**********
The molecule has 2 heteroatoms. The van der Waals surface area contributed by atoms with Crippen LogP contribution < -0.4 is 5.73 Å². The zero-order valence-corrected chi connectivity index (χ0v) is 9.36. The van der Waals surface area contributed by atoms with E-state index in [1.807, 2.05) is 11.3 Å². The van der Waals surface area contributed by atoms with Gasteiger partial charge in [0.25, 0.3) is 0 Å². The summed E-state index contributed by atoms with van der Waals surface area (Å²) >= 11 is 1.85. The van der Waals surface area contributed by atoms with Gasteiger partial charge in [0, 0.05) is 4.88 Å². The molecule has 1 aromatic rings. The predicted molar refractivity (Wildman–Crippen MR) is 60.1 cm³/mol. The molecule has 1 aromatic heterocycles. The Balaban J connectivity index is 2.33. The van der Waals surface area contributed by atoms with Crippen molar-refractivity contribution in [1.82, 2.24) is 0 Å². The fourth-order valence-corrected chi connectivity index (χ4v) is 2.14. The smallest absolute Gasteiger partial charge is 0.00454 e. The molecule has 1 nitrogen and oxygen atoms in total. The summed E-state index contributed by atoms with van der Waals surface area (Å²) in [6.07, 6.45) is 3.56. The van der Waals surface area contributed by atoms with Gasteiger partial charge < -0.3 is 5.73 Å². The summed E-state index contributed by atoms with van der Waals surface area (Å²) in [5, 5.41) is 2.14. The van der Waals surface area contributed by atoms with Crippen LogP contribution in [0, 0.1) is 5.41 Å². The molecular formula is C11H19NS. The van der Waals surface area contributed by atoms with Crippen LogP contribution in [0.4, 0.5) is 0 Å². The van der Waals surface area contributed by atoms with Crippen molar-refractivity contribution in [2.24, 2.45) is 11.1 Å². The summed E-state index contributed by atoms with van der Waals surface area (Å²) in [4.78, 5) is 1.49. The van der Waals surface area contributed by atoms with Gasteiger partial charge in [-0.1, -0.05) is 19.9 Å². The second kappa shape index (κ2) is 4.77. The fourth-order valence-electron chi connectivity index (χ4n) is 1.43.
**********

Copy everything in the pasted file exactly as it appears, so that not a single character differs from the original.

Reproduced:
The molecule has 2 heteroatoms. The van der Waals surface area contributed by atoms with Crippen LogP contribution < -0.4 is 5.73 Å². The zero-order valence-corrected chi connectivity index (χ0v) is 9.36. The van der Waals surface area contributed by atoms with E-state index in [1.807, 2.05) is 11.3 Å². The van der Waals surface area contributed by atoms with Gasteiger partial charge in [0.25, 0.3) is 0 Å². The summed E-state index contributed by atoms with van der Waals surface area (Å²) >= 11 is 1.85. The van der Waals surface area contributed by atoms with Gasteiger partial charge in [0, 0.05) is 4.88 Å². The molecule has 1 aromatic rings. The predicted molar refractivity (Wildman–Crippen MR) is 60.1 cm³/mol. The molecule has 1 aromatic heterocycles. The Balaban J connectivity index is 2.33. The van der Waals surface area contributed by atoms with Crippen molar-refractivity contribution in [1.82, 2.24) is 0 Å². The fourth-order valence-corrected chi connectivity index (χ4v) is 2.14. The smallest absolute Gasteiger partial charge is 0.00454 e. The molecule has 1 nitrogen and oxygen atoms in total. The summed E-state index contributed by atoms with van der Waals surface area (Å²) in [6.07, 6.45) is 3.56. The van der Waals surface area contributed by atoms with Gasteiger partial charge < -0.3 is 5.73 Å². The summed E-state index contributed by atoms with van der Waals surface area (Å²) in [5, 5.41) is 2.14. The van der Waals surface area contributed by atoms with Crippen LogP contribution in [0, 0.1) is 5.41 Å². The molecular formula is C11H19NS. The van der Waals surface area contributed by atoms with Crippen LogP contribution in [0.4, 0.5) is 0 Å². The van der Waals surface area contributed by atoms with Crippen molar-refractivity contribution in [2.24, 2.45) is 11.1 Å². The summed E-state index contributed by atoms with van der Waals surface area (Å²) in [4.78, 5) is 1.49. The van der Waals surface area contributed by atoms with Gasteiger partial charge in [-0.1, -0.05) is 19.9 Å². The second kappa shape index (κ2) is 4.77. The fourth-order valence-electron chi connectivity index (χ4n) is 1.43.